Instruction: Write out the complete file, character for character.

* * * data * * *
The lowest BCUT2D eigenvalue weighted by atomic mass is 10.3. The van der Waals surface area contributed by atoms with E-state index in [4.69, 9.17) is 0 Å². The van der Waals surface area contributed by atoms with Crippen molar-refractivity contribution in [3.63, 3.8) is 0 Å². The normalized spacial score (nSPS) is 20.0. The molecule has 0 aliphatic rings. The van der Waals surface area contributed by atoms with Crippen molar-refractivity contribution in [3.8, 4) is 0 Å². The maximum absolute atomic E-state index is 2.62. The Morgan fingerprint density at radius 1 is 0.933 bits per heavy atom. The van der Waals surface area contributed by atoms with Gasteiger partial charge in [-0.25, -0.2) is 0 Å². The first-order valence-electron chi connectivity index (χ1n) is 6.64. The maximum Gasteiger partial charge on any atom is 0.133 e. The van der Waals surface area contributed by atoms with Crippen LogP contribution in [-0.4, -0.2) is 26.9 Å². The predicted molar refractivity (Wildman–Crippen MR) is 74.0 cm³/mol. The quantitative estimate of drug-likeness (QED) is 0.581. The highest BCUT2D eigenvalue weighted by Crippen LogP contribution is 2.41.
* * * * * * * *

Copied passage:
The lowest BCUT2D eigenvalue weighted by atomic mass is 10.3. The van der Waals surface area contributed by atoms with E-state index in [4.69, 9.17) is 0 Å². The van der Waals surface area contributed by atoms with Crippen molar-refractivity contribution in [3.63, 3.8) is 0 Å². The normalized spacial score (nSPS) is 20.0. The molecule has 0 aliphatic rings. The van der Waals surface area contributed by atoms with Crippen molar-refractivity contribution in [3.8, 4) is 0 Å². The maximum absolute atomic E-state index is 2.62. The Morgan fingerprint density at radius 1 is 0.933 bits per heavy atom. The van der Waals surface area contributed by atoms with Gasteiger partial charge in [-0.25, -0.2) is 0 Å². The first-order valence-electron chi connectivity index (χ1n) is 6.64. The maximum Gasteiger partial charge on any atom is 0.133 e. The van der Waals surface area contributed by atoms with Crippen LogP contribution in [-0.4, -0.2) is 26.9 Å². The predicted molar refractivity (Wildman–Crippen MR) is 74.0 cm³/mol. The quantitative estimate of drug-likeness (QED) is 0.581. The highest BCUT2D eigenvalue weighted by Crippen LogP contribution is 2.41.